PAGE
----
There is a lot of confusion regarding the correct manner in which to measure tyre tread depth. Even so-called tyre experts, such as the fitment centres disagree on the correct manner. Insurance companies often incorrectly reject claims on the basis that tyres did not comply with the roadworthiness requirements, while they in fact do. The correct manner is however described by law (South Africa), and although some sections are somewhat ambiguous when read in isolation, when one takes into account all the normative references in the National Road Traffic act and the applicable standards, such as the SABS 1550 and SABS 047, one is able to understand the correct procedure, as it applies to passenger vehicles/tyres. The information below was compiled for a trial and was accepted by the court.
The following documentation relates to the legal requirements concerning the tread depth of a tyre.
National Road Traffic Act and Regulations and other references:
Regulation 212 of the National Road Traffic Act, Act 93 of 1996 states the following:
212. No person shall operate on a public road–
j. a motor vehicle–
which is fitted with a pneumatic tyre unless such tyre displays throughout, across its breadth and around its entire circumference, a pattern which is clearly visible, and has a tread of at least one millimetre in depth; or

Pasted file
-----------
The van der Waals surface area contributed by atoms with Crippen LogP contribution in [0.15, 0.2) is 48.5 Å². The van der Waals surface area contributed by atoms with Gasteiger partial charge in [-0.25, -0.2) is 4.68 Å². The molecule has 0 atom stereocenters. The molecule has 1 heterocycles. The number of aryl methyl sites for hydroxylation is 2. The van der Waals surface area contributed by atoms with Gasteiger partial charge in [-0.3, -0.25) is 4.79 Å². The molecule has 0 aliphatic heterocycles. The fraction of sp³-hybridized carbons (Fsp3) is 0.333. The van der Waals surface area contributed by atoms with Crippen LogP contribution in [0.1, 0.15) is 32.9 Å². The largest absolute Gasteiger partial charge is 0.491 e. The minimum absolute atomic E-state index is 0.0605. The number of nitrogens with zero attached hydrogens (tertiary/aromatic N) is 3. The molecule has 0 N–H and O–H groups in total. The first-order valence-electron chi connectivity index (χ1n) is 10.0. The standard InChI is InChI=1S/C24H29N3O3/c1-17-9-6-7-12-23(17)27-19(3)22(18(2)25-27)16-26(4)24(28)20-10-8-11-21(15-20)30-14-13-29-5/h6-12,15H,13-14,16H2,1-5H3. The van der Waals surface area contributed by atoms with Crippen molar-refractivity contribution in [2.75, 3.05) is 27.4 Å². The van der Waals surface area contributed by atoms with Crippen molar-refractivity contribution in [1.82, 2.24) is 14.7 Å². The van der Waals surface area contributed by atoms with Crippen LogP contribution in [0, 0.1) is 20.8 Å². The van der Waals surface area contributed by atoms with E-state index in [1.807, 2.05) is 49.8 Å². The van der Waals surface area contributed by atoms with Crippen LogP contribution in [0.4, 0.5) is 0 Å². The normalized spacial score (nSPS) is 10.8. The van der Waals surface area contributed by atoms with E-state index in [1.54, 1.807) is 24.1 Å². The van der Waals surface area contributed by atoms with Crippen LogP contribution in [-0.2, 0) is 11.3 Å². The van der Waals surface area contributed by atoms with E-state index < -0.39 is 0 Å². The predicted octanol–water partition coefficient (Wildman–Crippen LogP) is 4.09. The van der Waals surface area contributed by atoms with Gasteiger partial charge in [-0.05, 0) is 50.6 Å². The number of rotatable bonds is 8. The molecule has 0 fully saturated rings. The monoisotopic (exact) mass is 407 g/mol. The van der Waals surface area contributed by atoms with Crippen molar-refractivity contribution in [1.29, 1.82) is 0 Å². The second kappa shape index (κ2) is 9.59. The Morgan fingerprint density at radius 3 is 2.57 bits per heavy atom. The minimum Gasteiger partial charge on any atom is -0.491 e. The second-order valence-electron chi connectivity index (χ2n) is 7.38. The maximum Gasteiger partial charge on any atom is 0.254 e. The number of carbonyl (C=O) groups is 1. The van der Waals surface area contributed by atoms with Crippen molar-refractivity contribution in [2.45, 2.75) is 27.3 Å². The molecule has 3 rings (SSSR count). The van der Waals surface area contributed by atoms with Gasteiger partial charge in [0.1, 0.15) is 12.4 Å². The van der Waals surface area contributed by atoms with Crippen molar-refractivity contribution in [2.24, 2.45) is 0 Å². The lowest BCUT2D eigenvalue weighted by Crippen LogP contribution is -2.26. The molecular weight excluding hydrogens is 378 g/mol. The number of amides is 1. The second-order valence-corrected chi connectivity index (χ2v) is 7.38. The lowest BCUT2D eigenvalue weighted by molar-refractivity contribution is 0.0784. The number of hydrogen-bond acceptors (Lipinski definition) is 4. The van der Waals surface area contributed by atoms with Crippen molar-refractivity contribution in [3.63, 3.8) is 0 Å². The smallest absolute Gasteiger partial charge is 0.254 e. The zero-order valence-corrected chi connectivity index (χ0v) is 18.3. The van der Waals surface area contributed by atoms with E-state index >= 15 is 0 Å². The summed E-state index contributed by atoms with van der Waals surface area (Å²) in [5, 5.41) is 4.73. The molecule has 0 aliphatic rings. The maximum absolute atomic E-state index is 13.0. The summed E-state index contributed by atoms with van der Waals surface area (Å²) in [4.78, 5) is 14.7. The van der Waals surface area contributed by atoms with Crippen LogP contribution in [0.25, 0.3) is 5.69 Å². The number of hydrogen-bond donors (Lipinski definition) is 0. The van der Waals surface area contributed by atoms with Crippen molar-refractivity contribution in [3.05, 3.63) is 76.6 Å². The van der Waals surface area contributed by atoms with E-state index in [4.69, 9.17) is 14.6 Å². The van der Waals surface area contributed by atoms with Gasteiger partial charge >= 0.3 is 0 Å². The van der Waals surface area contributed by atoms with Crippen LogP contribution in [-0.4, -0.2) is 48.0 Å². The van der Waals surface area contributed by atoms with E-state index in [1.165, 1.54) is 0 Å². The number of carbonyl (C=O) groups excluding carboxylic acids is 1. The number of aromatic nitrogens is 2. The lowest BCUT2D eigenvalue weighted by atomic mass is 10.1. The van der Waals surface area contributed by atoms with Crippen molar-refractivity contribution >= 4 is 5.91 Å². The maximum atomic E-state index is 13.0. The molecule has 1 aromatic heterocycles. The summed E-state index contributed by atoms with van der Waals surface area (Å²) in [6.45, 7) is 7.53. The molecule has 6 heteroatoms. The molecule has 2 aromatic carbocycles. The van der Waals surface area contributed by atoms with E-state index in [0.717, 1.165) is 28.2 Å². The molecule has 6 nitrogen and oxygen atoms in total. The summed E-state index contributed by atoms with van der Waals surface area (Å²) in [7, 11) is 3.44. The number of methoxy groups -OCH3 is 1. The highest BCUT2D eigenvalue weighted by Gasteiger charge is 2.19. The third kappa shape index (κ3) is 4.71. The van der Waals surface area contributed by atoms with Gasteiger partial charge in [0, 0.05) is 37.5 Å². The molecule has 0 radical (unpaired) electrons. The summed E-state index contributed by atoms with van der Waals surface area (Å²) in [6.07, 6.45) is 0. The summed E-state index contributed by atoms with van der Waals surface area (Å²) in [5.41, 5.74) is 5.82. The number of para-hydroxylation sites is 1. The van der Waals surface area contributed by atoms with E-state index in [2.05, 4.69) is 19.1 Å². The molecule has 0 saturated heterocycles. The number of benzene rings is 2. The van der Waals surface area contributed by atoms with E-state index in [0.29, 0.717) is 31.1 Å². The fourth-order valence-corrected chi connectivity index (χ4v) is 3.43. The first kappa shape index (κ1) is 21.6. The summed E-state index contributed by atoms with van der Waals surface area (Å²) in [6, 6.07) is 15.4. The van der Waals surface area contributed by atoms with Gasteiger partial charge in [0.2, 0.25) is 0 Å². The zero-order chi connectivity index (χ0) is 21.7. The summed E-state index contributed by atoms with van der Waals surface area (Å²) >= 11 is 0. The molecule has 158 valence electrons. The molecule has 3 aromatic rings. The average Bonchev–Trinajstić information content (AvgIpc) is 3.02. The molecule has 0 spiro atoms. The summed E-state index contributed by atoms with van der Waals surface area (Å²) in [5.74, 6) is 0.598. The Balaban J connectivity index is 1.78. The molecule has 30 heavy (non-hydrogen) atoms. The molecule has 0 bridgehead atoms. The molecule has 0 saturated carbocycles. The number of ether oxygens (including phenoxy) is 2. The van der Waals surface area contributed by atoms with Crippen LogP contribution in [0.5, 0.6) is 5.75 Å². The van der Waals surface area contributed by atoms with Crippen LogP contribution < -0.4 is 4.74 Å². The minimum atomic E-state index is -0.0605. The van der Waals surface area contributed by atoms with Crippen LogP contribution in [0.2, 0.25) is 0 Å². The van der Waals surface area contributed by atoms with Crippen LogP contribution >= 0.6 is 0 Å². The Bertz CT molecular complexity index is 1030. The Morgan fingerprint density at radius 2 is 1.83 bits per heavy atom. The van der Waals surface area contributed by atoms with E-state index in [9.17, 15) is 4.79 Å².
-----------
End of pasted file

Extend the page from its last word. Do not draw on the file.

which is fitted with a pneumatic tyre which contains a tyre tread depth indicator, if the tread is level with the tyre tread depth indicator:
[Regulation 212 (j) (i) is applicable, where the tread depth is specified as at least 1mm. Subsection (j)(ii) relates to industrial tyres with no tread pattern. The tread depth indicator, differs from the “tread wear indicator” (TWI). The tread wear indicator is used on passenger tyres and is present inside the main grooves (where the tread depth is measured), to indicate that approximately 1.6mm of tread is still present, when worn to the level of the TWI.]
Regulation 129 states:
129. The requirements for registration of a testing station, are–
- the level of technical competence required in code of practice SABS 0216 “Vehicle test station evaluation”; and
- the manner of examination and testing of a motor vehicle at the testing station as required in code of practice SABS 047 “The testing of motor vehicles for roadworthiness”.
The normative references included in SABS 047 includes, but is not limited to the following:
Which forms part of SABS 1550 – 1 to 7: “Motor vehicle tyres and rims – Dimensions and loads”, which further refers to ARP 007 in the following manner. “Information on the care, maintenance and use of motor vehicle tyres and rims is contained in ARP 007.”
This means that the following documents are all used for determining condition of tyres in terms of roadworthiness:
- The National Road Traffic Act, Act 93 of 1996
- The National Road Traffic Regulations, 1999
- SABS 0216: Vehicle test station evaluation
- SABS 047: The testing of motor vehicles for road worthiness
- The vehicle Examiners Handbook, which contains guidelines for the vehicle examiner concerning the requirements of SABS 047